Education is the key to the future: You've heard it a million times, and it's not wrong. Educated people have higher wages and lower unemployment rates, and better-educated countries grow faster and innovate more than other countries. But going to college is not enough. You also have to study the right subjects.
People with HIV are still stigmatized. The infection rates are going up. People are dying. The political response is appalling. The sadness of it, the waste.
The root cause of the looming energy problem - and the key to easing environmental, economic and religious tensions while improving public health - is to address the unending, and unequal, growth of the human population. And the one proven way to reduce fertility rates is to empower young women by educating them.
Given that the biggest rise in childhood obesity rates are occurring in children ages 3 to 5 years, we must modify our efforts to place an emphasis on prevention versus intervention.
The aging and declining population will have far-reaching impacts. Declining fertility rates will possibly increase immigration. The structure of family and society will inevitably change.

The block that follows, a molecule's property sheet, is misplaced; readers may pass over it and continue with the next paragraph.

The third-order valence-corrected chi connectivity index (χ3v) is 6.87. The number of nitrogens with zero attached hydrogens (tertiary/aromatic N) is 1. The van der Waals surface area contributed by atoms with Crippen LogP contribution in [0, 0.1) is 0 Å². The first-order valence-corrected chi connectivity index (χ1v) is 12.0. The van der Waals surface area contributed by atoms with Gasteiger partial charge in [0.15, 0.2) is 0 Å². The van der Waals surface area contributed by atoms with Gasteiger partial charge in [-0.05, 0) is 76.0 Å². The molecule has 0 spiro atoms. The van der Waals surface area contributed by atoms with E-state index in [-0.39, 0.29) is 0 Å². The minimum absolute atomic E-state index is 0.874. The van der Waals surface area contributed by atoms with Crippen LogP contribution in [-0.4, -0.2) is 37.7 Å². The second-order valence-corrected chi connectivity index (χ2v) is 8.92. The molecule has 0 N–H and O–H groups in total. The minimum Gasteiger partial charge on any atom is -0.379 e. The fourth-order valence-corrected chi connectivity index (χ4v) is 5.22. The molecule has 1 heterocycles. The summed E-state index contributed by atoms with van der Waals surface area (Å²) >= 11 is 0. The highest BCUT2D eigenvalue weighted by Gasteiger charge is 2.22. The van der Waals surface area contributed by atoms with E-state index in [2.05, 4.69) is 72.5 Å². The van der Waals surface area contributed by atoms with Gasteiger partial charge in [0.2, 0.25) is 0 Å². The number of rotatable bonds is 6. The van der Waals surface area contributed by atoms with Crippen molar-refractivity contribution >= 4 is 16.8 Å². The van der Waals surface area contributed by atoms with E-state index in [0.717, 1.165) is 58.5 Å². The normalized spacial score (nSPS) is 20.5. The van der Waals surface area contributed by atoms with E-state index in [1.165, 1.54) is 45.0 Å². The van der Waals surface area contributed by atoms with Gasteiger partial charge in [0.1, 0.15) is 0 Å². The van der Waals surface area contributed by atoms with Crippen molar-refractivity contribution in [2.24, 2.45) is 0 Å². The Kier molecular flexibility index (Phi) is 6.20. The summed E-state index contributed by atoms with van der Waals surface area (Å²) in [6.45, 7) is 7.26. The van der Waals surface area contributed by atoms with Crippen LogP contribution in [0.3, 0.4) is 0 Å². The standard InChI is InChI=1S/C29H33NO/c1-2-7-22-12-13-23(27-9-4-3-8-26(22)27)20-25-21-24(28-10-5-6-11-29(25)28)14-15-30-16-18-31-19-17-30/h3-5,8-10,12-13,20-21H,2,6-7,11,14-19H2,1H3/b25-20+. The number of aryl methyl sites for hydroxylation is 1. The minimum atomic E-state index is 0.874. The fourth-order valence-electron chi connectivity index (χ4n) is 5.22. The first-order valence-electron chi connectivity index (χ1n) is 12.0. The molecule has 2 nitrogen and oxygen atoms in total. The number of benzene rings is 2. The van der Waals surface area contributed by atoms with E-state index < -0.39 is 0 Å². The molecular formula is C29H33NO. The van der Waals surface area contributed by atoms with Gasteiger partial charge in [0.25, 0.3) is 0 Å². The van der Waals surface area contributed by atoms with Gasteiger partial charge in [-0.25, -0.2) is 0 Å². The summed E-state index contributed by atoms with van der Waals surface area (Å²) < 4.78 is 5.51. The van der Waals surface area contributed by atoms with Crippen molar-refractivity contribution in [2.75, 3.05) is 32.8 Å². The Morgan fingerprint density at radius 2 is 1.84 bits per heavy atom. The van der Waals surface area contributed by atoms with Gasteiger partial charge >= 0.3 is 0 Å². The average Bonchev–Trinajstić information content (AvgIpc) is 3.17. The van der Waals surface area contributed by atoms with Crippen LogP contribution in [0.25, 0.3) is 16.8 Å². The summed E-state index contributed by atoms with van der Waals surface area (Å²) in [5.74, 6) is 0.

The rates of soda consumption in our poorest communities cannot be explained by individual consumer preferences alone, but rather are linked to broader issues of access and affordability of healthy foods in low-income neighborhoods, and to the marketing efforts of soda companies themselves.
Every time I hear someone making ignorant comments about the supposed 'evils' of homosexuality, I think about the true evil of the high suicide rates among gay and lesbian teens.
We can reduce these cancer rates - breast cancer, prostate cancer, colon cancer - by 90 percent or more by people adopting what I call a nutritrarian diet.
If you look in general at people who live in anarchy, they have quite high rates of death from either homicide or warfare or both. Anarchy is one of the main reasons for violence, and it may be the most important.
My work on human capital began with an effort to calculate both private and social rates of return to men, women, blacks, and other groups from investments in different levels of education.